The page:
Of what stamp are the works of Grotius, Puffendorf, and Burlamaqui? Are they political or ethical, historical or juridical, expository or censorial?—Sometimes one thing, sometimes another: they seem hardly to have settled the matter with themselves. A defect this to which all books must almost unavoidably be liable, which take for their subject the pretended law of nature; an obscure phantom, which, in the imaginations of those who go in chase of it, points sometimes to manners, sometimes to laws; sometimes to what law is, sometimes to what it ought to be. Montesquieu sets out upon the censorial plan: but long before the conclusion, as if he had forgot his first design, he throws off the censor, and puts on the antiquarian. The Marquis Beccaria's book, the first of any account that is uniformly censorial, concludes as it sets out with penal jurisprudence.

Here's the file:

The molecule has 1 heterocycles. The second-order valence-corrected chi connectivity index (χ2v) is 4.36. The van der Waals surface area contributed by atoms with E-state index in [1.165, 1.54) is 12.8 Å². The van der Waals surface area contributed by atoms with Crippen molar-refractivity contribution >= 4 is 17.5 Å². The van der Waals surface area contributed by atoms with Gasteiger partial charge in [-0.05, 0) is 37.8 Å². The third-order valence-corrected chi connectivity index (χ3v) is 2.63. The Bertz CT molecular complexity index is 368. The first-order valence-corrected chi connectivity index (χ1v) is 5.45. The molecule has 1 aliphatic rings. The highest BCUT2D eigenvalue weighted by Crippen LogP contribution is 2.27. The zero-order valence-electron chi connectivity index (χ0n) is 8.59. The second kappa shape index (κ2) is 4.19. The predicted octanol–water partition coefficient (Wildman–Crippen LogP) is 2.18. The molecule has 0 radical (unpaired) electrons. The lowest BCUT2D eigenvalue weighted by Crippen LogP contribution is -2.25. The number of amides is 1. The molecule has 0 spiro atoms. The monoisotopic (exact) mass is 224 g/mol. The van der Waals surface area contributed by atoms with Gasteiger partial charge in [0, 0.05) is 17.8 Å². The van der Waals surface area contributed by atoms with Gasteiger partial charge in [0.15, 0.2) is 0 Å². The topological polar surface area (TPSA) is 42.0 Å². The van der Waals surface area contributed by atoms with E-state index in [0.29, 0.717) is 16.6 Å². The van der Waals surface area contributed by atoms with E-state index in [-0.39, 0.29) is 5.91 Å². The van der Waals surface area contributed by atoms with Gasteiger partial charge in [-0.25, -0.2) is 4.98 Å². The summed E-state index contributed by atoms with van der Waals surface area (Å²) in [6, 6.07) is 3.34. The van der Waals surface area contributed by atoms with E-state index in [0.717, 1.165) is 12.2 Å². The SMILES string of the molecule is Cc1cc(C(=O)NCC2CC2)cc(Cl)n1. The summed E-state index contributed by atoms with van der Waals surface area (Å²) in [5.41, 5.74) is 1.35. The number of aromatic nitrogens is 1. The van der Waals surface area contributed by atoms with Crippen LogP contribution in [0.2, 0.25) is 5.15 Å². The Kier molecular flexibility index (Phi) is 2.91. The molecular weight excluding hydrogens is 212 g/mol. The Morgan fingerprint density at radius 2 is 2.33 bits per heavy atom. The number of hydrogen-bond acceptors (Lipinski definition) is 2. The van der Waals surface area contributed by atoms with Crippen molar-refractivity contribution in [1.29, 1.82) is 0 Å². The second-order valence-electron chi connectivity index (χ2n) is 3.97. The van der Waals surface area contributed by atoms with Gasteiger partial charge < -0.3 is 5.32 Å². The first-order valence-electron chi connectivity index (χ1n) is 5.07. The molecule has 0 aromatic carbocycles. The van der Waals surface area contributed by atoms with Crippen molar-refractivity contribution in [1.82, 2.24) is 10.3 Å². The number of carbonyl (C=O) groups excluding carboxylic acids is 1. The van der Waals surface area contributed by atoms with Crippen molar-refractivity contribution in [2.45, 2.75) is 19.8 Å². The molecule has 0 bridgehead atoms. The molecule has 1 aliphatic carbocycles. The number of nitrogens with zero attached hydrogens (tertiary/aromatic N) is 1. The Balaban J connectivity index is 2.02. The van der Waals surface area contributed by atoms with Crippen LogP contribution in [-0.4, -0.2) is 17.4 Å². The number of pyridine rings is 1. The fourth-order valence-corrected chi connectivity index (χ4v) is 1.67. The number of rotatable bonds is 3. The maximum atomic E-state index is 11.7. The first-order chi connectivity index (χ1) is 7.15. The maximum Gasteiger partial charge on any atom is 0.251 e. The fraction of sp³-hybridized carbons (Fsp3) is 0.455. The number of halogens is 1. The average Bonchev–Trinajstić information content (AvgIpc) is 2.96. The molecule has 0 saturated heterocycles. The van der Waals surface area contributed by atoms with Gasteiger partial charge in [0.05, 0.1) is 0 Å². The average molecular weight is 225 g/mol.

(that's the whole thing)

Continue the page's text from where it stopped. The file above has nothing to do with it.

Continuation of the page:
(Jeremy Bentham, An Introduction to the Principles of Morals and Legislation, ed. J. H. Burns and H. L. A. Hart, in The Collected Works of Jeremy Bentham, ed. F. Rosen and Philip Schofield [Oxford: Clarendon Press, 1996], chap. 17, sec. 27, p. 298, n. a2 [italics in original; footnotes omitted] [book first published in 1789])